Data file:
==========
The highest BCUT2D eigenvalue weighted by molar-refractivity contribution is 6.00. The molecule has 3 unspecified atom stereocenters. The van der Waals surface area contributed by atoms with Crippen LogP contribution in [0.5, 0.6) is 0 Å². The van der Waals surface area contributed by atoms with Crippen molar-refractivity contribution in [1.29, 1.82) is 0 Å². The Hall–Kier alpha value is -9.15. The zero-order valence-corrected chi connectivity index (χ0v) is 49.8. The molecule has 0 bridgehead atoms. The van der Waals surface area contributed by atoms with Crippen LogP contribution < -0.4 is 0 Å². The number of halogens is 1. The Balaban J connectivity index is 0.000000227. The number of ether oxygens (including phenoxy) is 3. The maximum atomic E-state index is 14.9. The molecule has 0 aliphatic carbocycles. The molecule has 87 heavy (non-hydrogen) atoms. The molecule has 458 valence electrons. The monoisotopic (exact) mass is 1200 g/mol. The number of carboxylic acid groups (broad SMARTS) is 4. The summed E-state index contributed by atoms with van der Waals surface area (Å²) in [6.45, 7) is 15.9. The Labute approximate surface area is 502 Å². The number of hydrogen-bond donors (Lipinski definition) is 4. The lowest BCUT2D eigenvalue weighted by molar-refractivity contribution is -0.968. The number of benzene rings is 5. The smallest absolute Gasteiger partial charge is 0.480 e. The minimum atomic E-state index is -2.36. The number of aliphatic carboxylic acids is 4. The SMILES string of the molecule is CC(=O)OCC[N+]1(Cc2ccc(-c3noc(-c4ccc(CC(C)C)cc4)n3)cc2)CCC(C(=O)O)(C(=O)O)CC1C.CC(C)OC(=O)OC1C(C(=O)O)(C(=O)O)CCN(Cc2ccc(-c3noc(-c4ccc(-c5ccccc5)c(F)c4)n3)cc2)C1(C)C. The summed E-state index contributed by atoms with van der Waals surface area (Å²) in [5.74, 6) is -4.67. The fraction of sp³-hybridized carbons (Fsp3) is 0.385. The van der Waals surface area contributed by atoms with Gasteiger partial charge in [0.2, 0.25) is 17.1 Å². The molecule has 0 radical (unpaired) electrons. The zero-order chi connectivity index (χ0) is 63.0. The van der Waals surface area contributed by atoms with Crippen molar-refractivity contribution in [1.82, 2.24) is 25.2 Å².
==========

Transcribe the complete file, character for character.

The highest BCUT2D eigenvalue weighted by molar-refractivity contribution is 6.00. The molecule has 3 unspecified atom stereocenters. The van der Waals surface area contributed by atoms with Crippen LogP contribution in [0.5, 0.6) is 0 Å². The van der Waals surface area contributed by atoms with Crippen molar-refractivity contribution in [1.29, 1.82) is 0 Å². The Hall–Kier alpha value is -9.15. The zero-order valence-corrected chi connectivity index (χ0v) is 49.8. The molecule has 0 bridgehead atoms. The van der Waals surface area contributed by atoms with Crippen LogP contribution < -0.4 is 0 Å². The number of halogens is 1. The Balaban J connectivity index is 0.000000227. The number of ether oxygens (including phenoxy) is 3. The maximum atomic E-state index is 14.9. The molecule has 0 aliphatic carbocycles. The molecule has 87 heavy (non-hydrogen) atoms. The molecule has 458 valence electrons. The monoisotopic (exact) mass is 1200 g/mol. The number of carboxylic acid groups (broad SMARTS) is 4. The summed E-state index contributed by atoms with van der Waals surface area (Å²) in [6.45, 7) is 15.9. The Labute approximate surface area is 502 Å². The number of hydrogen-bond donors (Lipinski definition) is 4. The lowest BCUT2D eigenvalue weighted by molar-refractivity contribution is -0.968. The number of benzene rings is 5. The smallest absolute Gasteiger partial charge is 0.480 e. The minimum atomic E-state index is -2.36. The number of aliphatic carboxylic acids is 4. The SMILES string of the molecule is CC(=O)OCC[N+]1(Cc2ccc(-c3noc(-c4ccc(CC(C)C)cc4)n3)cc2)CCC(C(=O)O)(C(=O)O)CC1C.CC(C)OC(=O)OC1C(C(=O)O)(C(=O)O)CCN(Cc2ccc(-c3noc(-c4ccc(-c5ccccc5)c(F)c4)n3)cc2)C1(C)C. The summed E-state index contributed by atoms with van der Waals surface area (Å²) in [5.74, 6) is -4.67. The fraction of sp³-hybridized carbons (Fsp3) is 0.385. The van der Waals surface area contributed by atoms with Gasteiger partial charge in [0.2, 0.25) is 17.1 Å². The molecule has 0 radical (unpaired) electrons. The zero-order chi connectivity index (χ0) is 63.0. The van der Waals surface area contributed by atoms with Crippen molar-refractivity contribution in [1.82, 2.24) is 25.2 Å².